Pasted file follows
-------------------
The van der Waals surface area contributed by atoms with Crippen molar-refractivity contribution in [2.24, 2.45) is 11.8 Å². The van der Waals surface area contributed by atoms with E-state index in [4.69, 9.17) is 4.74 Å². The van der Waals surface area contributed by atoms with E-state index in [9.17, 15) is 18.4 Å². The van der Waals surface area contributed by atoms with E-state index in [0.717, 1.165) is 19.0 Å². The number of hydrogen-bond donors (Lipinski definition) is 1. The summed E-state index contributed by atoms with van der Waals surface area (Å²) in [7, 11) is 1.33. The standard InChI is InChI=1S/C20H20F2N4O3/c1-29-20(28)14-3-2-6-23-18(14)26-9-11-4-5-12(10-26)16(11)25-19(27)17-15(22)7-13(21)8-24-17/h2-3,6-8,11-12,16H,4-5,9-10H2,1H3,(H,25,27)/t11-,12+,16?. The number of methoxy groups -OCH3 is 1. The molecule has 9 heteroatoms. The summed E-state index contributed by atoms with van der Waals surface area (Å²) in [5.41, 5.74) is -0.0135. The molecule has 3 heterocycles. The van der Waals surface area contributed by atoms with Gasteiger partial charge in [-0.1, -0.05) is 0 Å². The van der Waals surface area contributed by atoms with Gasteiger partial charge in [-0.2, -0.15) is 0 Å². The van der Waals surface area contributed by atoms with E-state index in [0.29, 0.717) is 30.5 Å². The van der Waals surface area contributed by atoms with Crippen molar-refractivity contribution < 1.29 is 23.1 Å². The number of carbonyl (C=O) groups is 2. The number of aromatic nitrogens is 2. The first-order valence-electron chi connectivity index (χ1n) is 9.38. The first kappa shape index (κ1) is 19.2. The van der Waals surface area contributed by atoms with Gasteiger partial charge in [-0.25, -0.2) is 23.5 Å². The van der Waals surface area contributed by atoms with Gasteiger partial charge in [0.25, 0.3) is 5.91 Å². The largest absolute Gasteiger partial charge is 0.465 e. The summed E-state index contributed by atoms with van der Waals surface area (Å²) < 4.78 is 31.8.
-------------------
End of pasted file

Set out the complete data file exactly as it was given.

The van der Waals surface area contributed by atoms with Crippen molar-refractivity contribution in [2.24, 2.45) is 11.8 Å². The van der Waals surface area contributed by atoms with E-state index in [4.69, 9.17) is 4.74 Å². The van der Waals surface area contributed by atoms with E-state index in [9.17, 15) is 18.4 Å². The van der Waals surface area contributed by atoms with E-state index in [0.717, 1.165) is 19.0 Å². The number of hydrogen-bond donors (Lipinski definition) is 1. The summed E-state index contributed by atoms with van der Waals surface area (Å²) in [7, 11) is 1.33. The standard InChI is InChI=1S/C20H20F2N4O3/c1-29-20(28)14-3-2-6-23-18(14)26-9-11-4-5-12(10-26)16(11)25-19(27)17-15(22)7-13(21)8-24-17/h2-3,6-8,11-12,16H,4-5,9-10H2,1H3,(H,25,27)/t11-,12+,16?. The number of methoxy groups -OCH3 is 1. The molecule has 9 heteroatoms. The summed E-state index contributed by atoms with van der Waals surface area (Å²) in [5.41, 5.74) is -0.0135. The molecule has 3 heterocycles. The van der Waals surface area contributed by atoms with Gasteiger partial charge in [-0.1, -0.05) is 0 Å². The van der Waals surface area contributed by atoms with Gasteiger partial charge in [-0.2, -0.15) is 0 Å². The van der Waals surface area contributed by atoms with E-state index in [0.29, 0.717) is 30.5 Å². The van der Waals surface area contributed by atoms with Crippen molar-refractivity contribution < 1.29 is 23.1 Å². The number of carbonyl (C=O) groups is 2. The number of aromatic nitrogens is 2. The first-order valence-electron chi connectivity index (χ1n) is 9.38. The first kappa shape index (κ1) is 19.2. The van der Waals surface area contributed by atoms with Gasteiger partial charge in [-0.25, -0.2) is 23.5 Å². The van der Waals surface area contributed by atoms with Gasteiger partial charge in [0.25, 0.3) is 5.91 Å². The largest absolute Gasteiger partial charge is 0.465 e. The summed E-state index contributed by atoms with van der Waals surface area (Å²) < 4.78 is 31.8.